Hunting Mimikatz Using Sysmon + ELK - Part 2 of Series


In my previous post we saw how useful sysmon logging and powershell enhanced logging along with visualization with ELK to detect malicious activities involving obfuscated powershell scripts used widely in recent attacks.

In this new blog post, I have described how to use sysmon and powershell enhanced logging + ELK to hunt for mimikatz running in the network somewhere. For this purpose I executed mimikatz on the endpoint using three different mechanisms:

1. Running the mimikatz binary from commandline, simulating a scenario where the attacker has been able to get the mimikatz binary on the subject endpoint, whereby the attacker runs the commands from the mimikatz prompt

2. Exploiting EternalBlue vulnerability MS17-010 (CVE-2017-0147) on the endpoint using metasploit, gaining meterpreter shell, loading mimikatz module and then running the commands

3. Running Powersploit "Invoke-Mimikatz.ps1" to use powershell remoting and reflective injection to reflectively load mimikatz DLL in memory of the endpoint and then dumping the credentials/hashes on the attacker powershell console.


After every scenario I analyzed the Sysmon and PS script block logs to figure out how to identify the events pertaining to the mimikatz attack (accessing the lsass.exe process and dumping credentials). Once I was certain of the relationship between the logs and the attack, I was able to put together some easy queries in Kibana to detect Mimikatz attack.

Scenario 1: Running compiled binary from command line:


First I execute the binary from command prompt and run the commands to dump credentials


Rest are interesting logs I captured from Event Viewer and are self explanatory:


Note the GrantedAccess:0x1010 When the malicious binary accesses the lsass.exe process:





Clean up / Delete Index

Next, I clean up the logs in my Elastic DB using the following command


curl -XDELETE '192.168.1.143:9200/winlogbeat-*?pretty'



I exploit the EternalBlue on the victim endpoint. Do note the ports when reverse https (8443) is established (49228)


I look for lsass.exe process so I can migrate my malicious code from spoolsvc.exe to lsass.exe

I run native hashdump of meterpreter and then loads mimkatz and run its commands








Again I looked at the events to find related logs:

We can see the lsass.exe connects to pipe \wkssvc
The wkssvc interface is used to manage the lanmanworkstation service. (Ref: http://www.hsc.fr/ressources/articles/win_net_srv/msrpc_wkssvc.html)


The malicious process also connects to the \wkssvc pipe for LPC based communication



Next we see the malicious process makes the reverse https connection to the kali box from source port 49228 (which we saw above during the exploitation phase). Can we make a correlation rule to detect Eternalblue: “If a process connects to pipe \wkssvc (Sysmon EventID 18) and then subsequently the same process establishes a network connection with a remote machine with SYSTEM user (Sysmon EventID 3)” And then the same process also creates a pipe (Sysmon EventID 17).


Some other related events to the pipe, which is, create above by the malicious process. The services process is setting values for a service “nmhupj” (same name as the pipe), the start value (manual) and the Imagepath. The imagepath is “cmd.exe /c echo nmhupj > \\.\pipe\nmhupj”. This is simply echoing the name of the pipe to the pipe itself??!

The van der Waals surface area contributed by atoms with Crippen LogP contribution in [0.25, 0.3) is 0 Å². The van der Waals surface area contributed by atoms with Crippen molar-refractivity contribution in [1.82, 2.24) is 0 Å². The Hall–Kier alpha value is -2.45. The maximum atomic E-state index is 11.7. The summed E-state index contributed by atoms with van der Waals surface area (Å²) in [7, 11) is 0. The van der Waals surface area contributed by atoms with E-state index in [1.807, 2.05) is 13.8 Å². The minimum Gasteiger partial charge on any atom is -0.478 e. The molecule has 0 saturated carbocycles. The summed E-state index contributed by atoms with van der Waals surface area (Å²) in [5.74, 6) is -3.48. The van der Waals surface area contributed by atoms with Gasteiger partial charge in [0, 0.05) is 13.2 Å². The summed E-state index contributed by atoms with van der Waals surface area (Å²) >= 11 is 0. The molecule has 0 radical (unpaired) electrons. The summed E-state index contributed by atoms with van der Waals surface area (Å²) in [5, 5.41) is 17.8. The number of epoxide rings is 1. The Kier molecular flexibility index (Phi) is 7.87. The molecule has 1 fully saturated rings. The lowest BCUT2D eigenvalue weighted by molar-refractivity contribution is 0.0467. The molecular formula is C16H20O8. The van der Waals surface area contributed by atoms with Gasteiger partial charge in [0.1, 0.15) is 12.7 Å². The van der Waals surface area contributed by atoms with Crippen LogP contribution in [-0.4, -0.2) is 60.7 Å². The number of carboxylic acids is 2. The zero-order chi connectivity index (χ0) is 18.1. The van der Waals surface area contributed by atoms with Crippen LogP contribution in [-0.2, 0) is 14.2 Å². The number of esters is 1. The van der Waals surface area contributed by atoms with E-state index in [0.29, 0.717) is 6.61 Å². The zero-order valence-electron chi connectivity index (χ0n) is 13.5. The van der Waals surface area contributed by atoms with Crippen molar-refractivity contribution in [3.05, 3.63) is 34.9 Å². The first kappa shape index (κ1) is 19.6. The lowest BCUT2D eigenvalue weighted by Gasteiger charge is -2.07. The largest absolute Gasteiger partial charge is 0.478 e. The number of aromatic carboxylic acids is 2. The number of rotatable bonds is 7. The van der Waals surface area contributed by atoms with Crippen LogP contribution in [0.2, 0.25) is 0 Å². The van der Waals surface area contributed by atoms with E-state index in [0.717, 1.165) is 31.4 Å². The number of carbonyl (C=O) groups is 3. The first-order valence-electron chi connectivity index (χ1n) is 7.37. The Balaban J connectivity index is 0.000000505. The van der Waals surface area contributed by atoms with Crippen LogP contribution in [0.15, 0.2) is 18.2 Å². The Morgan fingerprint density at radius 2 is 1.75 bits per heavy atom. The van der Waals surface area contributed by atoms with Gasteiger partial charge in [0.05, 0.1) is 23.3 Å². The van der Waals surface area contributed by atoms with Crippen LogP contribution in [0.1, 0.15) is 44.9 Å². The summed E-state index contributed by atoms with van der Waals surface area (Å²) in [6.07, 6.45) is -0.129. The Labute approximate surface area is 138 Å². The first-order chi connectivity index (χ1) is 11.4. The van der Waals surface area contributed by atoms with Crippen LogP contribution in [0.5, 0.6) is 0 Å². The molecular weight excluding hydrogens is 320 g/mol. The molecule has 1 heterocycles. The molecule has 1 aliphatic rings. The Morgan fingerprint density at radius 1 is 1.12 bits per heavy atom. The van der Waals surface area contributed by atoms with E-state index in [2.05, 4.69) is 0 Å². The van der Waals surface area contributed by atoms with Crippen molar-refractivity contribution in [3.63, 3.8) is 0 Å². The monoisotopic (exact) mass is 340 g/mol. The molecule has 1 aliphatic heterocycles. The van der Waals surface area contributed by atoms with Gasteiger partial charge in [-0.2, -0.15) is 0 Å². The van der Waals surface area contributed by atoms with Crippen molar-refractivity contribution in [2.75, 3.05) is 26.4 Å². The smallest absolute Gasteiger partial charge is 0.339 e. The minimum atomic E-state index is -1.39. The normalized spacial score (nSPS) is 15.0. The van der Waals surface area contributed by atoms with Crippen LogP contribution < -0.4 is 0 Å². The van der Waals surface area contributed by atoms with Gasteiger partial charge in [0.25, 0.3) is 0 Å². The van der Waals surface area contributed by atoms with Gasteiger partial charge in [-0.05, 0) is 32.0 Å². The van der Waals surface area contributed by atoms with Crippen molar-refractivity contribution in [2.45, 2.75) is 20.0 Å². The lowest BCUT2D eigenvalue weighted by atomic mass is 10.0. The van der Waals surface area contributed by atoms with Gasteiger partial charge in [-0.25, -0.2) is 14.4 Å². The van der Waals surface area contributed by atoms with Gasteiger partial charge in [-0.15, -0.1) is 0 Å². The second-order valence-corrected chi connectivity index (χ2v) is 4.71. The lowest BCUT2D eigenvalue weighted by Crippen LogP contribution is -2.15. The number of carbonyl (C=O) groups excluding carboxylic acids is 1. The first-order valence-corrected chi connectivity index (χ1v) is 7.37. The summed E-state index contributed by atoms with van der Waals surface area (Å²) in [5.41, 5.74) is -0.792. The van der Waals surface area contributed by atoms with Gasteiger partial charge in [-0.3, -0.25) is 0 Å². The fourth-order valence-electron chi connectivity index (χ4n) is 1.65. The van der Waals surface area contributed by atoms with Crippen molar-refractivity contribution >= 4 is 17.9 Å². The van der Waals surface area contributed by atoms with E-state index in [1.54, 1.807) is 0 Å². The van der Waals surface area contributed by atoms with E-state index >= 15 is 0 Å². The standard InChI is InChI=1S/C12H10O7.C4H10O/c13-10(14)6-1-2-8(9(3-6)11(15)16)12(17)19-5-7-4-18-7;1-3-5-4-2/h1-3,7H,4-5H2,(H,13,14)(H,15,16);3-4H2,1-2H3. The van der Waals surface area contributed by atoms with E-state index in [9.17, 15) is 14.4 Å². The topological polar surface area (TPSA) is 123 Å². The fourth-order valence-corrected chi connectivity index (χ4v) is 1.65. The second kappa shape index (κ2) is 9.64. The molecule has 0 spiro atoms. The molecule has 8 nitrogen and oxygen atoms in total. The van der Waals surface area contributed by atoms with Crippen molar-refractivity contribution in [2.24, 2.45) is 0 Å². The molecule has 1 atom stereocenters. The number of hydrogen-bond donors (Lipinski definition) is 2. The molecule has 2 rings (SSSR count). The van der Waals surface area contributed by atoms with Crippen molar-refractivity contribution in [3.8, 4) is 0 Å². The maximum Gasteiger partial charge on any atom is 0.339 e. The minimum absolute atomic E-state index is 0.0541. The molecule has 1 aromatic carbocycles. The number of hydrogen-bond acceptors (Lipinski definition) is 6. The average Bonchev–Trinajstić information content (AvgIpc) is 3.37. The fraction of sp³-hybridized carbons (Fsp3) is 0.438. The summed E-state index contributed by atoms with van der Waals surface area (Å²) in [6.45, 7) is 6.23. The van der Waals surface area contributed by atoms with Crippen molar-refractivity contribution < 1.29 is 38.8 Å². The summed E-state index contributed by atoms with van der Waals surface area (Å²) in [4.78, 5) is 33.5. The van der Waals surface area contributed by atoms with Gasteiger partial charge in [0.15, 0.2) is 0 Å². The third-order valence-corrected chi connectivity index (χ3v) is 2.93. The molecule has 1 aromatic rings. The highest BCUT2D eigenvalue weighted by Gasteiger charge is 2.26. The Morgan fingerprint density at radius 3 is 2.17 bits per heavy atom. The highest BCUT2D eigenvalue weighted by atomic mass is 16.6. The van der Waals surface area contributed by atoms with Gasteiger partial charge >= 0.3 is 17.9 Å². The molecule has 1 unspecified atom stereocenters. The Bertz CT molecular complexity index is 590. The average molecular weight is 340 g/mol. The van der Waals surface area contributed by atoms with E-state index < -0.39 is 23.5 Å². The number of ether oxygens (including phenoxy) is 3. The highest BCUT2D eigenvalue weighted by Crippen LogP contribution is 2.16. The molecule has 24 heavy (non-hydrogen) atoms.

Note the command line (ImagePath) value of the service

 



The service Start value is set to Manual


I think this is where the Eternalblue exploitation ends and meterpreter session is obtained.


Next Sequence of events are related to running commands of Mimikatz module from meterpreter:

See the GrantedAccess values are 0x1400 OR 0x1410 OR 0x147a for commands executed remotely using mimikatz meterpreter module. This is in contrast to 0x1010 when mimikatz binary is executed from commandline.










Lastly we see the CreateRemotethread event (Event 8), where the TargetImage is lsass.exe. This is a high fidelity event and is almost always indicative of maliciousness:



Running mimikatz using Reflective dll injection (Powersploit Mimikatz module)



wsmprovhost.exe is the WinRM Remote Powershell session


We can see this process connecting to pipe \lsass



Some temporary powershell scripts and modules are created by the wsmprovhost.exe



Here we see the destination port 5985, which is used for powershell remoting using winrm


Next we see the wsmprovhost.exe accessing the lsass.exe process. The GrantedAccess value is 0x143a . This is again different when mimikatz runs from meterpreter  (0x1400 OR 0x1410 OR 0x147a) and 0x1010 when mimikatz binary is executed from commandline.



Let us also look at some ways to detect Mimikatz related PS ScriptBlock Logs:

The deobfuscated PS code which is injected into the memory can be seen below (Event ID 4104). Note the VirtualAlloc and memset


Also other PS logs like Event ID 800 can be seen calling System.Reflection function for creating an Assembly at runtime in memory. Please refer to my past blog post for details of reversing this.




The below Kibana queries are self-explanatory and are good value to detect malicious process accessing lsass.exe for dumping credentials.






Hope you liked the analysis and detection pointers. 

Next, we might delve into other offensive TTPs and then try to evaluate respective detection mechanisms.



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